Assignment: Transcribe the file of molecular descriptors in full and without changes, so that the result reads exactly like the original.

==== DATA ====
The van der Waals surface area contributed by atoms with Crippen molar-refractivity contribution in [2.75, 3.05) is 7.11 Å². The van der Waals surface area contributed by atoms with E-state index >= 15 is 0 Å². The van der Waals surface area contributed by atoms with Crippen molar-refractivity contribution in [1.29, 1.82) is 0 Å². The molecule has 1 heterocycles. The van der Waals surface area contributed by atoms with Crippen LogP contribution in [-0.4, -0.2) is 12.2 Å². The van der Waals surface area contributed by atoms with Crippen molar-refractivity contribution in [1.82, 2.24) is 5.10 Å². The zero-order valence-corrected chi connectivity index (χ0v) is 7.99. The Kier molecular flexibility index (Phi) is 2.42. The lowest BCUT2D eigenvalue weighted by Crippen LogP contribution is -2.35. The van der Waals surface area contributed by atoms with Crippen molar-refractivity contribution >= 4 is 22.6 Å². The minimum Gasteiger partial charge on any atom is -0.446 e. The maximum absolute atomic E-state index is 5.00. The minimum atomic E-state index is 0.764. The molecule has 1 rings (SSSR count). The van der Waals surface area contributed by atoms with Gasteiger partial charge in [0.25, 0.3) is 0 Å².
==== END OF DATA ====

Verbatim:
The van der Waals surface area contributed by atoms with Crippen molar-refractivity contribution in [2.75, 3.05) is 7.11 Å². The van der Waals surface area contributed by atoms with E-state index >= 15 is 0 Å². The van der Waals surface area contributed by atoms with Crippen molar-refractivity contribution in [1.29, 1.82) is 0 Å². The molecule has 1 heterocycles. The van der Waals surface area contributed by atoms with Crippen LogP contribution in [-0.4, -0.2) is 12.2 Å². The van der Waals surface area contributed by atoms with Crippen molar-refractivity contribution in [1.82, 2.24) is 5.10 Å². The zero-order valence-corrected chi connectivity index (χ0v) is 7.99. The Kier molecular flexibility index (Phi) is 2.42. The lowest BCUT2D eigenvalue weighted by Crippen LogP contribution is -2.35. The van der Waals surface area contributed by atoms with Crippen molar-refractivity contribution >= 4 is 22.6 Å². The minimum Gasteiger partial charge on any atom is -0.446 e. The maximum absolute atomic E-state index is 5.00. The minimum atomic E-state index is 0.764. The molecule has 1 rings (SSSR count). The van der Waals surface area contributed by atoms with Gasteiger partial charge in [0.25, 0.3) is 0 Å².